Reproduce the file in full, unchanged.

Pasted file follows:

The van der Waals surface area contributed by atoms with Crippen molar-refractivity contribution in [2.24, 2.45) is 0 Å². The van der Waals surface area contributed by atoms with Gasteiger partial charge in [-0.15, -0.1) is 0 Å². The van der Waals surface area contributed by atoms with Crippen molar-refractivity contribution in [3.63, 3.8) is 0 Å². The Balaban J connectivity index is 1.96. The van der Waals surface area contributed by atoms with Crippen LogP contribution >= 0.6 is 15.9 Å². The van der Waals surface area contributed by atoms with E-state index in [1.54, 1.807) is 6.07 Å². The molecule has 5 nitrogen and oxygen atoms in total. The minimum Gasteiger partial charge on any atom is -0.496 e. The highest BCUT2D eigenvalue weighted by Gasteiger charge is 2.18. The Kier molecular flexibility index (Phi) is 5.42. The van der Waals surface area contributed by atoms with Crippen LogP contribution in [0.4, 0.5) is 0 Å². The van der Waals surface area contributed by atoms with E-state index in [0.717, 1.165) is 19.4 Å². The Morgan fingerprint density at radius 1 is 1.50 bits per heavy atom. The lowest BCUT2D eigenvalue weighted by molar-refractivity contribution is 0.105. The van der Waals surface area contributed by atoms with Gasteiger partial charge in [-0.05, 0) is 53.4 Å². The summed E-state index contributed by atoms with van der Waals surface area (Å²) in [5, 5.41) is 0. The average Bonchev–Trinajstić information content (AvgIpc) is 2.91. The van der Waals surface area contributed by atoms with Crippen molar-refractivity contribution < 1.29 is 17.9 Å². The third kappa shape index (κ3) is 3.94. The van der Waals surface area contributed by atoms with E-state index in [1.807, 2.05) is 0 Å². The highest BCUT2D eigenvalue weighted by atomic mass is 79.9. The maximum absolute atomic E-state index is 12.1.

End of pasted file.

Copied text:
The van der Waals surface area contributed by atoms with Crippen molar-refractivity contribution in [2.24, 2.45) is 0 Å². The van der Waals surface area contributed by atoms with Gasteiger partial charge in [-0.15, -0.1) is 0 Å². The van der Waals surface area contributed by atoms with Crippen molar-refractivity contribution in [3.63, 3.8) is 0 Å². The Balaban J connectivity index is 1.96. The van der Waals surface area contributed by atoms with Crippen LogP contribution >= 0.6 is 15.9 Å². The van der Waals surface area contributed by atoms with E-state index in [1.54, 1.807) is 6.07 Å². The molecule has 5 nitrogen and oxygen atoms in total. The minimum Gasteiger partial charge on any atom is -0.496 e. The highest BCUT2D eigenvalue weighted by Gasteiger charge is 2.18. The Kier molecular flexibility index (Phi) is 5.42. The van der Waals surface area contributed by atoms with Crippen LogP contribution in [0.4, 0.5) is 0 Å². The van der Waals surface area contributed by atoms with E-state index in [0.717, 1.165) is 19.4 Å². The Morgan fingerprint density at radius 1 is 1.50 bits per heavy atom. The lowest BCUT2D eigenvalue weighted by molar-refractivity contribution is 0.105. The van der Waals surface area contributed by atoms with Gasteiger partial charge in [-0.05, 0) is 53.4 Å². The summed E-state index contributed by atoms with van der Waals surface area (Å²) in [5, 5.41) is 0. The average Bonchev–Trinajstić information content (AvgIpc) is 2.91. The van der Waals surface area contributed by atoms with Crippen molar-refractivity contribution < 1.29 is 17.9 Å². The third kappa shape index (κ3) is 3.94. The van der Waals surface area contributed by atoms with E-state index in [1.807, 2.05) is 0 Å². The highest BCUT2D eigenvalue weighted by atomic mass is 79.9. The maximum absolute atomic E-state index is 12.1.